Int’l Committee Considers Trade Ban on CT Sushi Delicacy
NEW HAVEN, Conn. - Bluefin tuna has a reputation in Connecticut sushi bars as delicious and expensive - and "endangered" may soon be added to that list of adjectives. The Convention on International Trade in Endangered Species is meeting this week to consider a ban on international trade of bluefin - a tuna that fishermen can sell for up to $100,000 each.
Pew Environment Group director of International Policy Sue Lieberman is one of those attending the convention who will be making the case for giving the fish a break so stocks can recover.
"The Atlantic bluefin tuna is a species that has declined so much that, on average, it's 85 percent gone. Less than 15 percent remains of what was once there."
The United States announced its support of the trade ban last week. Such a ban would mean U.S. fishermen could still catch some bluefin, but would only be able to sell it to U.S. customers. The European Union also supports the ban; Japan does not. Lieberman says Japanese companies have been stockpiling bluefin in warehouse freezers because of the threat of a ban and because the species is declining.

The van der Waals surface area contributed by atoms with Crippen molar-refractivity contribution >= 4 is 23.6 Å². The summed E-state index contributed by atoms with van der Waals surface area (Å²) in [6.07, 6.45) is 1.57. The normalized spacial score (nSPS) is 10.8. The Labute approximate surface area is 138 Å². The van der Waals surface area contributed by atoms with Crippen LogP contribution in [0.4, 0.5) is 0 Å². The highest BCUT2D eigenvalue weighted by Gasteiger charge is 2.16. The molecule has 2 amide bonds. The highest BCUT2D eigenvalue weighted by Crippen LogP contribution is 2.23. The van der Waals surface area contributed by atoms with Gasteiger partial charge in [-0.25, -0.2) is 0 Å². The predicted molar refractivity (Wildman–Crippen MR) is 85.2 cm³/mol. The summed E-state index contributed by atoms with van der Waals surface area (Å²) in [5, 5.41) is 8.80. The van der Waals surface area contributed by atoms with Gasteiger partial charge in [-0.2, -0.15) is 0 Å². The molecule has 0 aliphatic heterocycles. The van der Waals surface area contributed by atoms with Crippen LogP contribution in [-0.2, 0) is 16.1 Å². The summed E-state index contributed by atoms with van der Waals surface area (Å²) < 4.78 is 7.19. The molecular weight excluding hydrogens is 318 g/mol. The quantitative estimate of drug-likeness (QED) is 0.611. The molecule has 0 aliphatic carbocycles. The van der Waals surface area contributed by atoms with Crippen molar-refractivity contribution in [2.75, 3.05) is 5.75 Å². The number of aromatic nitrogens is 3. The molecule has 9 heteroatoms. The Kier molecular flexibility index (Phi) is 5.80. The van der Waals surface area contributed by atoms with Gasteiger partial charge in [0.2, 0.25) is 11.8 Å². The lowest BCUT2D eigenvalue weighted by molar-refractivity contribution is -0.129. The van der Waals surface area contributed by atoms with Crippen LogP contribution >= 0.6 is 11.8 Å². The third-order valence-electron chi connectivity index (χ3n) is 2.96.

If the ban is approved, it doesn't mean bluefin will disappear from Connecticut sushi menus. In fact, and Lieberman encourages fans of the delicacy to keep ordering it.
"That doesn't mean that if you've eaten sushi, you're bad. Most of the sushi is going to Japan. The big problem is overfishing and illegal fishing, particularly in the Mediterranean."
Several species of shark also are being considered for an international trade ban because scientists say they've been overfished to supply shark fin soup.
The Convention on International Trade in Endangered Species is meeting through March 25 in Doha, Qatar.